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Friday marks a year since death of Staff Sgt. Ryan Knauss, the last soldier to die in Afghanistan

On August 26, 2021, Staff Sgt. Ryan Knauss died in a bombing outside of Kabul's airport while evacuations were underway in Afghanistan.

KNOXVILLE, Tenn. — On August 26, 2021, U.S. Army Staff Sergeant Ryan Knauss died outside the Kabul airport as the U.S. military pulled out of Afghanistan. A year later, his impact on the East Tennessee community is still profound.

Soon after his family learned that he passed away, the East Tennessee community started outpouring support and grief. Memorials were built at gas stations to remember him, while a scholarship was established at the University of Tennessee in his name.

He was interred in Arlington National Cemetery after his body was escorted through East Tennessee to Virginia with solemn crowds paying respect along the way. The service was private, but the U.S. Army released images of the ceremony.

In May, his name was engraved on the East Tennessee Veterans Memorial. Later that same month, his name was read aloud at the memorial for Veterans Day.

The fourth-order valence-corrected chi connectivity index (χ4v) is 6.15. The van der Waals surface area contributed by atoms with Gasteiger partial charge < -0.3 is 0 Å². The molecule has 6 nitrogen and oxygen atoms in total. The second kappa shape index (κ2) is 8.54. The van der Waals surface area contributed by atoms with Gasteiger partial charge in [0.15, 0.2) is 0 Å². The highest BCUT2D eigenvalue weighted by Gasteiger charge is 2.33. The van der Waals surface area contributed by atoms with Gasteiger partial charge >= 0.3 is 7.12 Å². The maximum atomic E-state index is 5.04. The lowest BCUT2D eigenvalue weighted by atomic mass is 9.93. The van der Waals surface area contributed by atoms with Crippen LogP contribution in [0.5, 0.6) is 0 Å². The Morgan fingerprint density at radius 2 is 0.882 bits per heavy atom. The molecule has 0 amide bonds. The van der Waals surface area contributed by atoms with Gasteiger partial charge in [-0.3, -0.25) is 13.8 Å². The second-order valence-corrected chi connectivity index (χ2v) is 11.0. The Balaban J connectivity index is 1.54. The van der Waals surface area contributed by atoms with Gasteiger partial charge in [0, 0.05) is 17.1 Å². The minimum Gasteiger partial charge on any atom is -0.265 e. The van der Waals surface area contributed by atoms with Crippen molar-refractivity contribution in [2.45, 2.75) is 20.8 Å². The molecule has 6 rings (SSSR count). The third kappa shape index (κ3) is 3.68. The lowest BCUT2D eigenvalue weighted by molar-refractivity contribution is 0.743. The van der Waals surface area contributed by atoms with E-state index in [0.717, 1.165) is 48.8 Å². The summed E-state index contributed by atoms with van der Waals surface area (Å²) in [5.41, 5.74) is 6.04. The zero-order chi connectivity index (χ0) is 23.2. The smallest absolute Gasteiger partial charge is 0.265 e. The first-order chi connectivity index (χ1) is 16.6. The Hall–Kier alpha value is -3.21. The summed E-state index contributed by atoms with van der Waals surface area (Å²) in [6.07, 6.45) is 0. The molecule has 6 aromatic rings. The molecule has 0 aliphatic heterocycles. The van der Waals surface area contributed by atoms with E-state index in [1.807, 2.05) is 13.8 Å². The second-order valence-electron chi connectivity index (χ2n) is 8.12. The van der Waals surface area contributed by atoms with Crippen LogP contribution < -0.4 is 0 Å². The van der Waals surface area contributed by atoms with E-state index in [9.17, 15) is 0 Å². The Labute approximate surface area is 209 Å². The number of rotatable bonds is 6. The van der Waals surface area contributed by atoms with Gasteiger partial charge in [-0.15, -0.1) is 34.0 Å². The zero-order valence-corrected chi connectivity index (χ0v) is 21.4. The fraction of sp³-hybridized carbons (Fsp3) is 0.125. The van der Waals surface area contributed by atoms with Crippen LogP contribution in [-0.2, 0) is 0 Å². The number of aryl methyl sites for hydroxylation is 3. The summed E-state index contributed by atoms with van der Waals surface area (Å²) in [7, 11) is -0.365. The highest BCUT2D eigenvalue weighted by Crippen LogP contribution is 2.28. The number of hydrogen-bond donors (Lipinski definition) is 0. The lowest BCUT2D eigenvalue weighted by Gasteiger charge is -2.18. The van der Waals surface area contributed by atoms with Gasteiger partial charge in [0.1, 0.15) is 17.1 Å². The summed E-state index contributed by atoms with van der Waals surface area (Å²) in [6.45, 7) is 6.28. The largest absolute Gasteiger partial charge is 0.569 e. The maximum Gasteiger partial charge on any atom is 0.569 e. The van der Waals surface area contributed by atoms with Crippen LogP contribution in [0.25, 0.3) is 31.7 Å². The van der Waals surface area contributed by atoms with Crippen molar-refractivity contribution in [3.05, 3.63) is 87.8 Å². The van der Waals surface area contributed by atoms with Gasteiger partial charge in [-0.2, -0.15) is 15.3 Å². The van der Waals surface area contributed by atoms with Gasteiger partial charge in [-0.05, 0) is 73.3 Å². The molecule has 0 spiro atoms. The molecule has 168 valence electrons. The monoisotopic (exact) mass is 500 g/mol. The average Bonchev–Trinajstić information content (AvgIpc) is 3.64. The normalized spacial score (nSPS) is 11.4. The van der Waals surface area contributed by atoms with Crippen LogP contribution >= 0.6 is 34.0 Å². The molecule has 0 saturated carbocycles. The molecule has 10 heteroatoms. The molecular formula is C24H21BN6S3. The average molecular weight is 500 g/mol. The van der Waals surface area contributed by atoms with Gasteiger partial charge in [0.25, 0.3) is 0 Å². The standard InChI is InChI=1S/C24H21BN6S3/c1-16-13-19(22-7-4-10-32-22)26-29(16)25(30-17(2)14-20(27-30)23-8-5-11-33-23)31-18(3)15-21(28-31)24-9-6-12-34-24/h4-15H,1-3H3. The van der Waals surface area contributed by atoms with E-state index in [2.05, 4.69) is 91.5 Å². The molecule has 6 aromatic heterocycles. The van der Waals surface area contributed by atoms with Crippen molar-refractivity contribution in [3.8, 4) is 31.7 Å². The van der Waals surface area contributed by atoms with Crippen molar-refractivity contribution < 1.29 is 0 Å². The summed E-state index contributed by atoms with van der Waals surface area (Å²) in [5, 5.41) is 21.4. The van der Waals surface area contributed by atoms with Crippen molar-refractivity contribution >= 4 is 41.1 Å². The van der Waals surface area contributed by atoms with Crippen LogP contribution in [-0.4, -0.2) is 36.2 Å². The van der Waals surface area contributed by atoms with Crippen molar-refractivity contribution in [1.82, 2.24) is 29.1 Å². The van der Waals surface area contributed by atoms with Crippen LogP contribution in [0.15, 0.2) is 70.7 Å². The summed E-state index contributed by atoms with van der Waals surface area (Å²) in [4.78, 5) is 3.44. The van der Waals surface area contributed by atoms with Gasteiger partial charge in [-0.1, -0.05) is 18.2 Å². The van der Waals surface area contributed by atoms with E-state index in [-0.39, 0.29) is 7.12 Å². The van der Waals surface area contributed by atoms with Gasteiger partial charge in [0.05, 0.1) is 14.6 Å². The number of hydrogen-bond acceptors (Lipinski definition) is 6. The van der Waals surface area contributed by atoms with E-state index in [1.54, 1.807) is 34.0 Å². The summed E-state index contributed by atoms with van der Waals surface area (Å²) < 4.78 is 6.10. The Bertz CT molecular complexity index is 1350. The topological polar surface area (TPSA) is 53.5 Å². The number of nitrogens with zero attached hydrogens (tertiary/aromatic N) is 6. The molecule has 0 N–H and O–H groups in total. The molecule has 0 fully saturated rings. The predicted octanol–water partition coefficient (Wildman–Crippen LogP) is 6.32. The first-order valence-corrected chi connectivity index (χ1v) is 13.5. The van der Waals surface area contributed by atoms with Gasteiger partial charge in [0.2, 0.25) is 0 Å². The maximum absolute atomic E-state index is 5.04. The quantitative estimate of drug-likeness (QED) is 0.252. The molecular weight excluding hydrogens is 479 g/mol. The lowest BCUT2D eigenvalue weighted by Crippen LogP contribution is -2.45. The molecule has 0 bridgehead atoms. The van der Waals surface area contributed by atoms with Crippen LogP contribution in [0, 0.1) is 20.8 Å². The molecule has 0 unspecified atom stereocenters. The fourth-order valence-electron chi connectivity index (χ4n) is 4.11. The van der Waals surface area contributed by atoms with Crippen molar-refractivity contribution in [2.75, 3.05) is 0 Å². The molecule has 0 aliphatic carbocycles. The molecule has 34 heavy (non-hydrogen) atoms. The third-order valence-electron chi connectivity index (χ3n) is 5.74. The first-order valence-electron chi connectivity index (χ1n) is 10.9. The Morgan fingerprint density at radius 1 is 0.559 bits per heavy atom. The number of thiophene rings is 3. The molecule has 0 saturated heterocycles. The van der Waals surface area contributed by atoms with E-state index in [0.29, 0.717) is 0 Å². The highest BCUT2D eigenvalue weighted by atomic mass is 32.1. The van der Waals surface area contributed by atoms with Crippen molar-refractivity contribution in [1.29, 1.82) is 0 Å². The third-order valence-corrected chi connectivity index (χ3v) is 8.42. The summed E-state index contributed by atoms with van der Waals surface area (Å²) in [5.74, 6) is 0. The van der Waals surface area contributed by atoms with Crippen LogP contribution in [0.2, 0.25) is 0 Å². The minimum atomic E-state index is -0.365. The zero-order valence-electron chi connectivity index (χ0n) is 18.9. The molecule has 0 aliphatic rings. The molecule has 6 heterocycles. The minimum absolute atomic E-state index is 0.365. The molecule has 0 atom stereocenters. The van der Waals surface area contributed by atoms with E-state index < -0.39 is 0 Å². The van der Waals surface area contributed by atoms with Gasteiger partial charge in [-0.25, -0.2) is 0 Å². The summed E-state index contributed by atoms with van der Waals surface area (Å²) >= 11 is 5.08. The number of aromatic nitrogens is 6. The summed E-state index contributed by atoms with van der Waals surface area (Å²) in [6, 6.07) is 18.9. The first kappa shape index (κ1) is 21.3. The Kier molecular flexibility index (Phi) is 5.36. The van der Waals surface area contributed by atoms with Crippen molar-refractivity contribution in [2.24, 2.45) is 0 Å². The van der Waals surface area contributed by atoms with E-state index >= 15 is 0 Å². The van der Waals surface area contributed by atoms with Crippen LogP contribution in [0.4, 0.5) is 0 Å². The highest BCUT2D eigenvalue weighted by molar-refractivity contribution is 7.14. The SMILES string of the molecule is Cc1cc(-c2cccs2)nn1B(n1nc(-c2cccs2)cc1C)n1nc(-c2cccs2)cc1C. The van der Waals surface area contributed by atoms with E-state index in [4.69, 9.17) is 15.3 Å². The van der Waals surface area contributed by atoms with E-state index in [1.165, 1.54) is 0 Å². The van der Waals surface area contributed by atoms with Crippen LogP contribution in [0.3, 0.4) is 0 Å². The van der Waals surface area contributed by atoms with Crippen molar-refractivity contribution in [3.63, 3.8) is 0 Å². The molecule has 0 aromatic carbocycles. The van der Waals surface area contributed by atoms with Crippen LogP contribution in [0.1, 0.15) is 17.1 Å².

He attended Gibbs High School and joined the military shortly after graduation in 2016. His stepmother said he loved to laugh, help his wife Alena in her garden, and enjoyed working with his hands to build things.

"I'm very honored, humbled, and I was blessed to be his dad," said Greg Knauss in a previous interview, reflecting on his soldier son. “You know, I did try to raise him to be a hard worker. He was very smart and made excellent grades. He was, you know, I had him for 18 years. And then, he was sworn in."

Earlier in August, state leaders presented a portrait of Knauss to his Alma Mater as well. Friends and family attended the ceremony to remember his service and sacrifice. Lawmakers also renamed a part of a highway in Knox County to honor Knauss, a portion of Tazewell Pike and Emory Road in Corryton.

“It feels like there's a piece of me missing,” said Greg Knauss in a previous interview.  "I understand everybody grieves differently. And so there's, there's no right or wrong way to do it. But I'm a Christian and the Lord's carrying me through this, no doubt."

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